May 29, 2024

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Bobby Valentin: Mind of a Master will provide a revelatory introduction to his sophisticated Latin-jazz: Videos, Photos

Last Friday evening, I stopped in to see Harry Sepulveda. Harry is my main man for new and historic Latin music. (Ivan Acosta, too.)

I’ve known Harry since the early 1980s, when his Record Mart used to be near the BMT line in the Times Square subway station. Now it’s up by the shuttle to Grand Central Terminal. As Harry and I talked jazz and Latin music, he put one finger up. “Papa, you have to dig this.” Harry left and came back with Bobby Valentin & the LJ’s Mind of a Master (Bronco). Valentin, who’s known as El Rey del Bajo (or King of the Bass), has long been at the forefront of salsa and Latin jazz. [Photo above of Bobby Valentin]

Born in Puerto Rico in 1941, Valentin moved with his family to the U.S. in 1956. After studying the trumpet and flugelhorn, Valentin joined the Tito Rodriguez Orchestra in 1963. He arranged for Rodriguez and for other bandleaders such as Charlie Palmieri, Willie Rosario and Ray Barretto. In 1969, Valentin took up the bass. One night while touring with Rodriguez’s band, the bass player didn’t show up for a gig. So Valentin stepped in and figured it out.

Valentin began recording as a leader in 1965 when he released El Mensajero (the Messenger) and Young Man With a Horn. Both are superb. I have many of Valentin’s leadership albums. One of my favorites is Algo Excipcional (1985), a powerful salsa recording.

Recently, Valentin released Mind of a Master, a richly textured Latin-jazz album that shifts restlessly from one groove to another. There are adventuresome jazz adaptations such as Aaron Sachs’s Blast Off, which originally appeared on Louis Belson’s At the Flamingo Hotel, Vol. 1, in 1959. Valentin arranged it with a Latin feel. There also are stealthy Latin-jazz fusions, such as Coco Seco and the mid-tempo Smooth Ride, and beautiful ballads, including El Cumbanchero.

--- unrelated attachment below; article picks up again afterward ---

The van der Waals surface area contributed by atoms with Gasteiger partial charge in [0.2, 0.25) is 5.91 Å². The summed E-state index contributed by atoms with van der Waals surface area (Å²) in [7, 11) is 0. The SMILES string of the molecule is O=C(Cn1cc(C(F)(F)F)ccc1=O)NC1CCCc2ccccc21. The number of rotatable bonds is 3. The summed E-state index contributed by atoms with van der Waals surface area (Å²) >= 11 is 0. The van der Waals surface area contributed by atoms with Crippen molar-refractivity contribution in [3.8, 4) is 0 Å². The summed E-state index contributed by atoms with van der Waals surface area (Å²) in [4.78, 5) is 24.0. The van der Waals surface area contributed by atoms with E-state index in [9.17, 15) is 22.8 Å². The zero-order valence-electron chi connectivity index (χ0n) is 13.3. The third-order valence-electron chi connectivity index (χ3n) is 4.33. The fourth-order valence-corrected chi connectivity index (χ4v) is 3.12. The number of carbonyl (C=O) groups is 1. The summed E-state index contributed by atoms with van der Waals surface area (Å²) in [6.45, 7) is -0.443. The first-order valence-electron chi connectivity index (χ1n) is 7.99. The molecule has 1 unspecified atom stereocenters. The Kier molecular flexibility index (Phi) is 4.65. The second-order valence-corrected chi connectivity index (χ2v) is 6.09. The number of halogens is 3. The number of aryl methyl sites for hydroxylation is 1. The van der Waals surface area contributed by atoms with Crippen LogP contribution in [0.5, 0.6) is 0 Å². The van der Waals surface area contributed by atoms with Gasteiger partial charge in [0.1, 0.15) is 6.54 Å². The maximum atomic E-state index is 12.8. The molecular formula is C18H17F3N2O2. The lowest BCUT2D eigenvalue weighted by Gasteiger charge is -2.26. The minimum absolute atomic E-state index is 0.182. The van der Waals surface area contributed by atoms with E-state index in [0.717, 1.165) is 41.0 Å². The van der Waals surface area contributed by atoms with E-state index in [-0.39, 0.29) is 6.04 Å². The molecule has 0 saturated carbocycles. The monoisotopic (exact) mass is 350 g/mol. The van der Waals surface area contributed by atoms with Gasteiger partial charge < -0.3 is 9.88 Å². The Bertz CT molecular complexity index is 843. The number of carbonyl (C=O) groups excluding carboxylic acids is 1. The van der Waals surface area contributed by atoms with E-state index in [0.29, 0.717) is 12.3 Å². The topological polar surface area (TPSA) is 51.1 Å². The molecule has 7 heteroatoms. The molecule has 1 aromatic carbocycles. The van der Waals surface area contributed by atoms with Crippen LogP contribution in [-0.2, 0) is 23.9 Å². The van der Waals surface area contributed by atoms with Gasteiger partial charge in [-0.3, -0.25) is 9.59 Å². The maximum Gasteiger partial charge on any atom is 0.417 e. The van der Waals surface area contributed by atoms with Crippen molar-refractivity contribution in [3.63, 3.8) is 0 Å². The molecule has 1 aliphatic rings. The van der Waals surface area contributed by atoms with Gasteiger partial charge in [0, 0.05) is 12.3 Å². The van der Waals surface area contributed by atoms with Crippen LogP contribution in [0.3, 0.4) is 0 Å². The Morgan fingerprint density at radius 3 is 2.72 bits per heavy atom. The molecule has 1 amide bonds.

The album is a vivid showcase of Valentin’s many gifts as an arranger, composer, player and visionary who knows what he wants, musically, and finds the right musicians to deliver. And he always means business. The LJ’s in Valentin’s band stands for the Latin Jazzists.

Bobby Valentin - Algo Excepcional I
As journalist Jaime Torres Torres writes in the translated liner notes: “From the first mathematically precise measure of these charts, Valentin tells stories of singular lyricism and spirituality with Caribbean passion and romanticism, which we can appreciate in the sublime jazz ballad Endless Love, arranged and orchestrated for strings by Frankie Suarez, synthesized on the keyboards by Professor Orlando Santiago and a memorable and well-articulated solo by Bobby on the flugelhorn.”

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Joining Valentin on the album are Eliut Cintron on trombone, Angie Machado on trumpet, Angel Luis Torrez on alto saxophone, Eduardo Zayas on piano, David Marcano on drums and Javier Oquendo on conga. Guest musicians are Ivan Renta on tenor saxophone (on God Bless the Child and Blast Off), Jose Nelson Ramirez on organ (God Bless the Child) and the Orlando Santiago Strings Ensemble (on Endless Love).

If you’re unfamiliar with Bobby Valentin, Mind of a Master will provide a revelatory introduction to his sophisticated Latin-jazz. I just wish we all were fluent in Spanish. There’s so much great Latin music out there. Sadly, a great deal of it remains unknown or underappreciated by our culture at large because so many music fans are unfamiliar with the language and culture, and Latin record companies don’t have the budgets to reach us.

I can’t wait to pop in on Harry again soon.

Latin Gravy

Coco Seco

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